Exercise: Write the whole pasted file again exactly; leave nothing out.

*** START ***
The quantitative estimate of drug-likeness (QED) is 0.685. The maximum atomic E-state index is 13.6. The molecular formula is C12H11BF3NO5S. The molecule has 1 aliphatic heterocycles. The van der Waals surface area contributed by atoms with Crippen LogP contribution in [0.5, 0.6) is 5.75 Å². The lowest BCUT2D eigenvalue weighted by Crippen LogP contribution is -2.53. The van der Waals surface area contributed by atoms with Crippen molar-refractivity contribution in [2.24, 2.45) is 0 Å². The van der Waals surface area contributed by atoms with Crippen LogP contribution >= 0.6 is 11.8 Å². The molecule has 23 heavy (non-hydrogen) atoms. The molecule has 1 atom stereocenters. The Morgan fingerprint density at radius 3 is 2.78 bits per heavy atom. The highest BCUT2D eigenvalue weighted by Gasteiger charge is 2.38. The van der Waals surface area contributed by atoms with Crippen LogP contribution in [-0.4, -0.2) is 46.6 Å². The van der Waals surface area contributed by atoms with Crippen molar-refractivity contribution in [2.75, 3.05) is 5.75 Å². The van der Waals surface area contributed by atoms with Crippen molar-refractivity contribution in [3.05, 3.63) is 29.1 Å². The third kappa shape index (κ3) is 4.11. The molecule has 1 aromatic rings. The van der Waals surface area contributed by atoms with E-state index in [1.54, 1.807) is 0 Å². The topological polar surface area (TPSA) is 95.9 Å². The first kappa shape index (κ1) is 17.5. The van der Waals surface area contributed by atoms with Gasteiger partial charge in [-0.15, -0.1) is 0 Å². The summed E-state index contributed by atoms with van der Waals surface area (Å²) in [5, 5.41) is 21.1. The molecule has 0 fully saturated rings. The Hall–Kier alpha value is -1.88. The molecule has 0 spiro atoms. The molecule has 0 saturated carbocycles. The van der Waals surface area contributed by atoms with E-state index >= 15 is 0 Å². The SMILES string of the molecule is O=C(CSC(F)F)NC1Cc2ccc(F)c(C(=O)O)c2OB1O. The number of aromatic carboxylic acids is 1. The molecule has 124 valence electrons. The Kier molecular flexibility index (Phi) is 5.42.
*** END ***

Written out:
The quantitative estimate of drug-likeness (QED) is 0.685. The maximum atomic E-state index is 13.6. The molecular formula is C12H11BF3NO5S. The molecule has 1 aliphatic heterocycles. The van der Waals surface area contributed by atoms with Crippen LogP contribution in [0.5, 0.6) is 5.75 Å². The lowest BCUT2D eigenvalue weighted by Crippen LogP contribution is -2.53. The van der Waals surface area contributed by atoms with Crippen molar-refractivity contribution in [2.24, 2.45) is 0 Å². The van der Waals surface area contributed by atoms with Crippen LogP contribution >= 0.6 is 11.8 Å². The molecule has 23 heavy (non-hydrogen) atoms. The molecule has 1 atom stereocenters. The Morgan fingerprint density at radius 3 is 2.78 bits per heavy atom. The highest BCUT2D eigenvalue weighted by Gasteiger charge is 2.38. The van der Waals surface area contributed by atoms with Crippen LogP contribution in [-0.4, -0.2) is 46.6 Å². The van der Waals surface area contributed by atoms with Crippen molar-refractivity contribution in [2.75, 3.05) is 5.75 Å². The van der Waals surface area contributed by atoms with Crippen molar-refractivity contribution in [3.05, 3.63) is 29.1 Å². The third kappa shape index (κ3) is 4.11. The molecule has 1 aromatic rings. The van der Waals surface area contributed by atoms with E-state index in [1.54, 1.807) is 0 Å². The topological polar surface area (TPSA) is 95.9 Å². The first kappa shape index (κ1) is 17.5. The van der Waals surface area contributed by atoms with Gasteiger partial charge in [-0.15, -0.1) is 0 Å². The summed E-state index contributed by atoms with van der Waals surface area (Å²) in [5, 5.41) is 21.1. The molecule has 0 fully saturated rings. The Hall–Kier alpha value is -1.88. The molecule has 0 spiro atoms. The molecule has 0 saturated carbocycles. The van der Waals surface area contributed by atoms with E-state index >= 15 is 0 Å². The SMILES string of the molecule is O=C(CSC(F)F)NC1Cc2ccc(F)c(C(=O)O)c2OB1O. The number of aromatic carboxylic acids is 1. The molecule has 124 valence electrons. The Kier molecular flexibility index (Phi) is 5.42.